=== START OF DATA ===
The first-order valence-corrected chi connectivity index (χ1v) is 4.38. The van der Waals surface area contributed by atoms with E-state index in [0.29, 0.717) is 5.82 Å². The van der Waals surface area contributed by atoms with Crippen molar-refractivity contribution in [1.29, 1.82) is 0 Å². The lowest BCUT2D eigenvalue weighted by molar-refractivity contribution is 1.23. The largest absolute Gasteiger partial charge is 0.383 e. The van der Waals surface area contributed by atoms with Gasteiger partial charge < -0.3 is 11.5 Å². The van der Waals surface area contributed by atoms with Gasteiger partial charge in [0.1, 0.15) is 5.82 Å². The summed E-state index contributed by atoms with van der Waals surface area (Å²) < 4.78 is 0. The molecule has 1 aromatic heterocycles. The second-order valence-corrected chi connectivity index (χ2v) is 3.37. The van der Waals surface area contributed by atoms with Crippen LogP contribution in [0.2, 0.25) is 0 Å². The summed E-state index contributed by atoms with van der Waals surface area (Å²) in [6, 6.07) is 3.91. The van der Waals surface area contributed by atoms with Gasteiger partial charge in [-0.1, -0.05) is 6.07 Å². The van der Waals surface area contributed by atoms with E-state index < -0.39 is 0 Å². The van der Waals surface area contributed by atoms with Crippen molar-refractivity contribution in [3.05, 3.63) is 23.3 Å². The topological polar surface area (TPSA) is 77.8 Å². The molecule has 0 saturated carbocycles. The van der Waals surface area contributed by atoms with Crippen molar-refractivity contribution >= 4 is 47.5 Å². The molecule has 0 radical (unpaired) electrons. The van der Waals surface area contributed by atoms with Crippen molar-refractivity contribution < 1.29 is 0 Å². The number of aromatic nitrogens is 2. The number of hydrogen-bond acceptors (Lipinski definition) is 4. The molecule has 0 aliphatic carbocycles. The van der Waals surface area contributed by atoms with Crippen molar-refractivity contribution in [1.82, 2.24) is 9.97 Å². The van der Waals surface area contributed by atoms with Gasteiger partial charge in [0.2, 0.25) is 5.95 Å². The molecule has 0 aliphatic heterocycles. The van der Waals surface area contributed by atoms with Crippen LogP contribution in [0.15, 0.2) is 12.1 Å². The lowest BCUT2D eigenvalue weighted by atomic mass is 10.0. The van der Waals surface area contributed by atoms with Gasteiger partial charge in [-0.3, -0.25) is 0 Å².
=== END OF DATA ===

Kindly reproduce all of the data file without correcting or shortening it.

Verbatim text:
The first-order valence-corrected chi connectivity index (χ1v) is 4.38. The van der Waals surface area contributed by atoms with E-state index in [0.29, 0.717) is 5.82 Å². The van der Waals surface area contributed by atoms with Crippen molar-refractivity contribution in [1.29, 1.82) is 0 Å². The lowest BCUT2D eigenvalue weighted by molar-refractivity contribution is 1.23. The largest absolute Gasteiger partial charge is 0.383 e. The van der Waals surface area contributed by atoms with Gasteiger partial charge < -0.3 is 11.5 Å². The van der Waals surface area contributed by atoms with Gasteiger partial charge in [0.1, 0.15) is 5.82 Å². The summed E-state index contributed by atoms with van der Waals surface area (Å²) < 4.78 is 0. The molecule has 1 aromatic heterocycles. The second-order valence-corrected chi connectivity index (χ2v) is 3.37. The van der Waals surface area contributed by atoms with Crippen LogP contribution in [0.2, 0.25) is 0 Å². The summed E-state index contributed by atoms with van der Waals surface area (Å²) in [6, 6.07) is 3.91. The van der Waals surface area contributed by atoms with Gasteiger partial charge in [-0.1, -0.05) is 6.07 Å². The van der Waals surface area contributed by atoms with E-state index < -0.39 is 0 Å². The van der Waals surface area contributed by atoms with Crippen molar-refractivity contribution in [3.05, 3.63) is 23.3 Å². The topological polar surface area (TPSA) is 77.8 Å². The molecule has 0 saturated carbocycles. The van der Waals surface area contributed by atoms with Crippen molar-refractivity contribution >= 4 is 47.5 Å². The molecule has 0 radical (unpaired) electrons. The van der Waals surface area contributed by atoms with Crippen molar-refractivity contribution < 1.29 is 0 Å². The number of aromatic nitrogens is 2. The number of hydrogen-bond acceptors (Lipinski definition) is 4. The molecule has 0 aliphatic carbocycles. The van der Waals surface area contributed by atoms with Crippen molar-refractivity contribution in [1.82, 2.24) is 9.97 Å². The van der Waals surface area contributed by atoms with Gasteiger partial charge in [0.2, 0.25) is 5.95 Å². The molecule has 0 aliphatic heterocycles. The van der Waals surface area contributed by atoms with Crippen LogP contribution in [0.15, 0.2) is 12.1 Å². The lowest BCUT2D eigenvalue weighted by atomic mass is 10.0. The van der Waals surface area contributed by atoms with Gasteiger partial charge in [-0.3, -0.25) is 0 Å².